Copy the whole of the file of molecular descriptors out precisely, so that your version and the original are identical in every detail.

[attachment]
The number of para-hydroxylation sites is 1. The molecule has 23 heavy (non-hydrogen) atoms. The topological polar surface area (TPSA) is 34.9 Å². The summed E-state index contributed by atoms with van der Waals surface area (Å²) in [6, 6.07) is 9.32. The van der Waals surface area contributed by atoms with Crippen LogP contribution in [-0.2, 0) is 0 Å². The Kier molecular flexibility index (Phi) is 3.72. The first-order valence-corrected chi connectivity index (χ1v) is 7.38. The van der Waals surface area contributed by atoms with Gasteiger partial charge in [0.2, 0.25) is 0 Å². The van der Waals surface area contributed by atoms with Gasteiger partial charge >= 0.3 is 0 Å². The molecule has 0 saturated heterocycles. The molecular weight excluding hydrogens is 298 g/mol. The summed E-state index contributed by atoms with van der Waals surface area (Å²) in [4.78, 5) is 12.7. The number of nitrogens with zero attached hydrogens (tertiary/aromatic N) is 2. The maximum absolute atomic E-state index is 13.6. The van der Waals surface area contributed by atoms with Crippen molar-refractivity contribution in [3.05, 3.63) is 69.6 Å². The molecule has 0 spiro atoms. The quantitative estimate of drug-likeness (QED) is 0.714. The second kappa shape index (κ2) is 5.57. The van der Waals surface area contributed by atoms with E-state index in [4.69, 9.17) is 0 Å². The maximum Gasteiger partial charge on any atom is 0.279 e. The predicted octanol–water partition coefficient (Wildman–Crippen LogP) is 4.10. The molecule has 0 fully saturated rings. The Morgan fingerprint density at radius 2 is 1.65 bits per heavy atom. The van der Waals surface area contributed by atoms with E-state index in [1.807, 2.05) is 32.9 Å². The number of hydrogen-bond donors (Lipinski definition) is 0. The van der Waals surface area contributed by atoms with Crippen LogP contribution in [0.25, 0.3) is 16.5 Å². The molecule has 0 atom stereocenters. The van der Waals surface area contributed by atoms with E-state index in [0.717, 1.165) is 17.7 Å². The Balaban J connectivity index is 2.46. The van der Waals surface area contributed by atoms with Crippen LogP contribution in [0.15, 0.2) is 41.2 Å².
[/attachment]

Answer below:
The number of para-hydroxylation sites is 1. The molecule has 23 heavy (non-hydrogen) atoms. The topological polar surface area (TPSA) is 34.9 Å². The summed E-state index contributed by atoms with van der Waals surface area (Å²) in [6, 6.07) is 9.32. The van der Waals surface area contributed by atoms with Crippen LogP contribution in [-0.2, 0) is 0 Å². The Kier molecular flexibility index (Phi) is 3.72. The first-order valence-corrected chi connectivity index (χ1v) is 7.38. The van der Waals surface area contributed by atoms with Gasteiger partial charge in [0.2, 0.25) is 0 Å². The van der Waals surface area contributed by atoms with Gasteiger partial charge >= 0.3 is 0 Å². The molecule has 0 saturated heterocycles. The molecular weight excluding hydrogens is 298 g/mol. The summed E-state index contributed by atoms with van der Waals surface area (Å²) in [4.78, 5) is 12.7. The number of nitrogens with zero attached hydrogens (tertiary/aromatic N) is 2. The maximum absolute atomic E-state index is 13.6. The van der Waals surface area contributed by atoms with Crippen molar-refractivity contribution in [3.05, 3.63) is 69.6 Å². The molecule has 0 spiro atoms. The quantitative estimate of drug-likeness (QED) is 0.714. The second kappa shape index (κ2) is 5.57. The van der Waals surface area contributed by atoms with E-state index in [4.69, 9.17) is 0 Å². The maximum Gasteiger partial charge on any atom is 0.279 e. The predicted octanol–water partition coefficient (Wildman–Crippen LogP) is 4.10. The molecule has 0 fully saturated rings. The Morgan fingerprint density at radius 2 is 1.65 bits per heavy atom. The van der Waals surface area contributed by atoms with E-state index in [1.807, 2.05) is 32.9 Å². The number of hydrogen-bond donors (Lipinski definition) is 0. The van der Waals surface area contributed by atoms with Crippen LogP contribution in [0.25, 0.3) is 16.5 Å². The molecule has 0 atom stereocenters. The van der Waals surface area contributed by atoms with E-state index in [0.717, 1.165) is 17.7 Å². The Balaban J connectivity index is 2.46. The van der Waals surface area contributed by atoms with Crippen LogP contribution in [0.15, 0.2) is 41.2 Å².